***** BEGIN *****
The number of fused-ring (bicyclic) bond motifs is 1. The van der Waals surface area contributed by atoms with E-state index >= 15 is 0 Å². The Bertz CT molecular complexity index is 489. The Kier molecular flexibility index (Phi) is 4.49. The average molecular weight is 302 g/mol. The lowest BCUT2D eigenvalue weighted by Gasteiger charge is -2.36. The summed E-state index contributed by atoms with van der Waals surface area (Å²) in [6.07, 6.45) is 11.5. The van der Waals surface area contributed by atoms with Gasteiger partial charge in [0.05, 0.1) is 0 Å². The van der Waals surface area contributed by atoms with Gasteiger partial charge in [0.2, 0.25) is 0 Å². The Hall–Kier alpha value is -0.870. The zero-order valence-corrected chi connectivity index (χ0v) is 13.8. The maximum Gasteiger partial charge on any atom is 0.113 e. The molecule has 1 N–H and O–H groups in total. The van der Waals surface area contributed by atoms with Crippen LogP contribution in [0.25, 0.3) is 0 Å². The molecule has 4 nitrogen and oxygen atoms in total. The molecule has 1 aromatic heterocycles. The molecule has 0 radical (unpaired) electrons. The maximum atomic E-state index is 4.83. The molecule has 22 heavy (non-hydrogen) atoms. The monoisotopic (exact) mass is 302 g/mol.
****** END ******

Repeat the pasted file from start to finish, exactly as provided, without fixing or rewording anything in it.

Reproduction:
The number of fused-ring (bicyclic) bond motifs is 1. The van der Waals surface area contributed by atoms with E-state index >= 15 is 0 Å². The Bertz CT molecular complexity index is 489. The Kier molecular flexibility index (Phi) is 4.49. The average molecular weight is 302 g/mol. The lowest BCUT2D eigenvalue weighted by Gasteiger charge is -2.36. The summed E-state index contributed by atoms with van der Waals surface area (Å²) in [6.07, 6.45) is 11.5. The van der Waals surface area contributed by atoms with Gasteiger partial charge in [0.05, 0.1) is 0 Å². The van der Waals surface area contributed by atoms with Gasteiger partial charge in [0.2, 0.25) is 0 Å². The Hall–Kier alpha value is -0.870. The zero-order valence-corrected chi connectivity index (χ0v) is 13.8. The maximum Gasteiger partial charge on any atom is 0.113 e. The molecule has 1 N–H and O–H groups in total. The van der Waals surface area contributed by atoms with Crippen LogP contribution in [0.25, 0.3) is 0 Å². The molecule has 4 nitrogen and oxygen atoms in total. The molecule has 1 aromatic heterocycles. The molecule has 0 radical (unpaired) electrons. The maximum atomic E-state index is 4.83. The molecule has 22 heavy (non-hydrogen) atoms. The monoisotopic (exact) mass is 302 g/mol.